Emblematic of the failed 1943 Allied campaign to seize the Italian-held Dodecanese islands in the wake of Italy’s signing of an armistice is the above German-issued POW identification tag. Most Allied prisoners spent the duration of the war in camps in Germany.

Photo of a POW Tag.
POW Tag. (National Army Museum, London (Bridgeman Images))

By then there was a substantial British presence on the island, including 2nd Battalion, Royal Irish Fusiliers (the Faughs); Company B of 2nd Battalion, Queen’s Own Royal West Kent Regiment (the remainder of which was on Samos); 4th Battalion, Royal East Kent Regiment (the Buffs); and 1st Battalion, King’s Own Royal Regiment (Lancaster), plus artillery and supporting sub-units and detachments of the LRDG and SBS. The British garrison comprised some 3,000 troops of all ranks.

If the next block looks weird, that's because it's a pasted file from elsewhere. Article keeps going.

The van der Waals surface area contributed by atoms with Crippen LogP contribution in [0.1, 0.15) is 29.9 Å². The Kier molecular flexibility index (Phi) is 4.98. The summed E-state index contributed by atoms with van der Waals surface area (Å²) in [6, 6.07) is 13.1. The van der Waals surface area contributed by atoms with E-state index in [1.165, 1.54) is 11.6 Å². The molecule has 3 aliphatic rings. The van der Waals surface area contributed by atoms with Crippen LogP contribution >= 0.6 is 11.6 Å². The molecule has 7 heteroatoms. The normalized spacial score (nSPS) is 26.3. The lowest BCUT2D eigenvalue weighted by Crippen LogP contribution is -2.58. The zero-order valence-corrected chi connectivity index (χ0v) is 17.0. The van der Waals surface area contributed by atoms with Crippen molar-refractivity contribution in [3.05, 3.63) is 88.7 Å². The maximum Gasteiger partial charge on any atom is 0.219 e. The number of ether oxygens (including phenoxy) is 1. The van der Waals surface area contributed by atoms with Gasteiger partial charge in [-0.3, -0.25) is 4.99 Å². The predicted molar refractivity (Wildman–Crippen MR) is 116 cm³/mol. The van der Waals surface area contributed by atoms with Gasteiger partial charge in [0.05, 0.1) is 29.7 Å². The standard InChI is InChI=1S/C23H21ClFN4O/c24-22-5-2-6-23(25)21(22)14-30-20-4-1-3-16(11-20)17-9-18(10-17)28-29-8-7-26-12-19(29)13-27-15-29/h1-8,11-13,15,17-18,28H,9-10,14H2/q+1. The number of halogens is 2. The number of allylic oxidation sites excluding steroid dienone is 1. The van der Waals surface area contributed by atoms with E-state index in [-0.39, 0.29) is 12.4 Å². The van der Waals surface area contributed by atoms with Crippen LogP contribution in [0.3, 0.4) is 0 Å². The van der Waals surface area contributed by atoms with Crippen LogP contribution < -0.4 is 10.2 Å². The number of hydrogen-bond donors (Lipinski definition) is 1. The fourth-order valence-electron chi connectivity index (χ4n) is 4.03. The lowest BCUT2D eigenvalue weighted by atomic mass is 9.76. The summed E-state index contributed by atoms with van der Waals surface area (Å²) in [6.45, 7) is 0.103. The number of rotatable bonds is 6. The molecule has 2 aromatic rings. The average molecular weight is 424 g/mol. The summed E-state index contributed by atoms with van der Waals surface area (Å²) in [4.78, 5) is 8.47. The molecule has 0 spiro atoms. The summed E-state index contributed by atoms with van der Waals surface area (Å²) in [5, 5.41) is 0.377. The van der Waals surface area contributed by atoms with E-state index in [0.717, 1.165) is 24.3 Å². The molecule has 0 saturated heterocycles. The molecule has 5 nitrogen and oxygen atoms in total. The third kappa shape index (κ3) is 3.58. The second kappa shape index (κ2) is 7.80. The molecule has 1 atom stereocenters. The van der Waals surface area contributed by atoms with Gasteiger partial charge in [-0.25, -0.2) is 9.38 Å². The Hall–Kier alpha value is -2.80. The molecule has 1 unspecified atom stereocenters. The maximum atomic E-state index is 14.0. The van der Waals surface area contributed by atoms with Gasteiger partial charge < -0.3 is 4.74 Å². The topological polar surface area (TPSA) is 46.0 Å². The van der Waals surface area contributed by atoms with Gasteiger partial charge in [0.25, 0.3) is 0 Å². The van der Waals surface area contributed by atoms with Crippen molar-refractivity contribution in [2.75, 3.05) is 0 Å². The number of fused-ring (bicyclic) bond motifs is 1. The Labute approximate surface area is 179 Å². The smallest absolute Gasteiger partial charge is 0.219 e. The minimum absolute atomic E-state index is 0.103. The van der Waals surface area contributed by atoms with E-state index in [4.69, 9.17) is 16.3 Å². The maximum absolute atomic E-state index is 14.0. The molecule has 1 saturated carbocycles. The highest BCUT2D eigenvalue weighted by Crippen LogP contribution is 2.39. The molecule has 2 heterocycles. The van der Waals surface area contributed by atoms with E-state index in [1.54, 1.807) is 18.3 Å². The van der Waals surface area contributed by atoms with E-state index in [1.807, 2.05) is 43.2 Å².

The Italian garrison numbered some 5,500, including an infantry battalion, two heavy machine-gun companies and part of a maritime reconnaissance squadron.

Müller’s assault on Leros, code-named Unternehmen Taifun (Operation Typhoon), commenced early on November 12. The assault force was split into three. The initial wave comprised four seaborne Kampfgruppen (combat groups) and a Luftwaffe parachute battalion. A second wave stood by with anti-aircraft and artillery units and heavy infantry weapons. Additional troops and Brandenburg paratroopers were held in reserve near Athens. (On November 13 the Brandenburg Fallschirmjägerkompanie would conduct its third operational jump within six weeks.)